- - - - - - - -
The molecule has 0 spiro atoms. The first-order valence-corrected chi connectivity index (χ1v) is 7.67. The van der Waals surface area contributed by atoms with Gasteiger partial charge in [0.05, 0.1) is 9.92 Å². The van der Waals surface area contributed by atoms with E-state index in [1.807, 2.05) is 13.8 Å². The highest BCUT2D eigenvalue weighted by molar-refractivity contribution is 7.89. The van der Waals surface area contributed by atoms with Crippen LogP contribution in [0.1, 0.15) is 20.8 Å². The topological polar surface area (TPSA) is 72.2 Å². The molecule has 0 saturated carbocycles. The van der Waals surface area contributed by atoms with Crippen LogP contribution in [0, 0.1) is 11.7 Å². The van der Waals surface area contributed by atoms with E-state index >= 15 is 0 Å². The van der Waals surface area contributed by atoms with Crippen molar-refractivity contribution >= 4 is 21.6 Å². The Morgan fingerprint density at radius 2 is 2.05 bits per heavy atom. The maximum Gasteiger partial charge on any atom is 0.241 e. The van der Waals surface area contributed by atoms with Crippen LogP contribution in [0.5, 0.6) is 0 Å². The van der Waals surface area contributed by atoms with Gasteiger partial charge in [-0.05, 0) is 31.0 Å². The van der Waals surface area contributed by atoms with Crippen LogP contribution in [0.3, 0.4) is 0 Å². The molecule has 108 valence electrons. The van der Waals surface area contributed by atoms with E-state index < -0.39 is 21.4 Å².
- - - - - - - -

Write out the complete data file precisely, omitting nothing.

The molecule has 0 spiro atoms. The first-order valence-corrected chi connectivity index (χ1v) is 7.67. The van der Waals surface area contributed by atoms with Gasteiger partial charge in [0.05, 0.1) is 9.92 Å². The van der Waals surface area contributed by atoms with E-state index in [1.807, 2.05) is 13.8 Å². The highest BCUT2D eigenvalue weighted by molar-refractivity contribution is 7.89. The van der Waals surface area contributed by atoms with Crippen LogP contribution in [0.1, 0.15) is 20.8 Å². The topological polar surface area (TPSA) is 72.2 Å². The molecule has 0 saturated carbocycles. The van der Waals surface area contributed by atoms with Crippen LogP contribution in [0, 0.1) is 11.7 Å². The van der Waals surface area contributed by atoms with E-state index >= 15 is 0 Å². The van der Waals surface area contributed by atoms with Crippen molar-refractivity contribution >= 4 is 21.6 Å². The Morgan fingerprint density at radius 2 is 2.05 bits per heavy atom. The maximum Gasteiger partial charge on any atom is 0.241 e. The van der Waals surface area contributed by atoms with Crippen LogP contribution in [0.5, 0.6) is 0 Å². The van der Waals surface area contributed by atoms with Gasteiger partial charge in [-0.05, 0) is 31.0 Å². The van der Waals surface area contributed by atoms with Crippen LogP contribution in [0.3, 0.4) is 0 Å². The molecule has 108 valence electrons. The van der Waals surface area contributed by atoms with E-state index < -0.39 is 21.4 Å².